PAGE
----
Six Hundred Thousand. That was the number of utility customers in the Commonwealth who lost power last September when the hurricane-force winds of former Hurricane Ike rushed through Kentucky. I thought that number would be hard to top. I sure as heck didn't think it would be topped less than a half-year later. But last week's massive ice storm accomplished that dubious feat, by more than 7000 customers, no less. Six Hundred Seven Thousand, One Hundred Fifty-Two is now the new benchmark. Man, what a storm!
We don't have to see 30" of snow or nights with sub-zero temperatures to make a particular winter season memorable. All it takes is ONE EVENT, ONE STORM. Remember 1994? South-Central KY was impacted by two major winter storms within the span of four weeks between mid-January and mid-February that season. Perhaps that February's ice storm is more memorable in the immediate Bowling Green/Glasgow areas for the hardship it caused on commerce and travel. Power was knocked out to almost 200,000 Kentucky residents (mostly on this side of the state and NOT Louisville or Lexington, I might add). For some in Glasgow, it was near the end of February before the lights came back on. Around $50 million dollars in damage occured along with some 150 injuries. I'd say moreso than the "Great Ice Storm of 1951", which is largely considered to be the worst ever for much of Kentucky, the February '94 event set the standard for "modern day" ice storms in our now more technologically-dependent society. I often wondered how another storm if similar magnitude would impact us in this internet/cell phone/p.d.a. era. Many of us are now finding out.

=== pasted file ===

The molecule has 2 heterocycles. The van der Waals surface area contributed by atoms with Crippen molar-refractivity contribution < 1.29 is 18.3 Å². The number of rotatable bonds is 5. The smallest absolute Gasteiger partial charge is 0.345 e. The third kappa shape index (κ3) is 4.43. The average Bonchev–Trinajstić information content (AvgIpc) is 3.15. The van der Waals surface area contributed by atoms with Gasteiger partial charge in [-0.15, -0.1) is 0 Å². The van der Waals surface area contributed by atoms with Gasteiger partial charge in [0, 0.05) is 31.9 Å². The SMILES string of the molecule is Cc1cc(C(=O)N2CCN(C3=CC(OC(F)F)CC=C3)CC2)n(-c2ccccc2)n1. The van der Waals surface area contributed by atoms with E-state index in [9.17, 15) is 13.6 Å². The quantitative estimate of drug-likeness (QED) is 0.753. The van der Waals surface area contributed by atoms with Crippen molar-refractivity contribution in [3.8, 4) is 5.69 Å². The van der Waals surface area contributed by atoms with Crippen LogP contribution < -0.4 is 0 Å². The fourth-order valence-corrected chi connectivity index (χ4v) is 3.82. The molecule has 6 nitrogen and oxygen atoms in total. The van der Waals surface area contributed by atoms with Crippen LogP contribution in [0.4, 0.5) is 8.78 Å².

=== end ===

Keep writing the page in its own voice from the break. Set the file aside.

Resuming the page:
All the rest of my immediate family, and my wife's, reside in Daviess or McLean Counties. As you may know, the northwestern part of Kentucky was hit hard by "Ice Storm '09". In the wake of the storm last Tuesday, I had not heard boo from anyone there last week until Saturday night. That's when my mother called me on a static-filled cell phone to tell me everyone was okay. As I type this, they remain without power and have been told they may not receive it back for at least another two weeks. The same is true for my father and mother-in-law, who live in rural western Daviess County. At least all of them are staying in homes that feature a gas fireplace. My mom said, "You know, having no power or heat is no picnic, but times like this make you appreciate the little things we take for granted a lot." True mom, so true.
In the coming weeks, life will slowly return to normal for those hardest-hit by the ice storm. In the meantime, I encourage you to help those impacted by giving monetary donations to the American Red Cross, or dropping off items like bottled water, new standard pillows and pillow cases, and new blankets. A little goes a long way.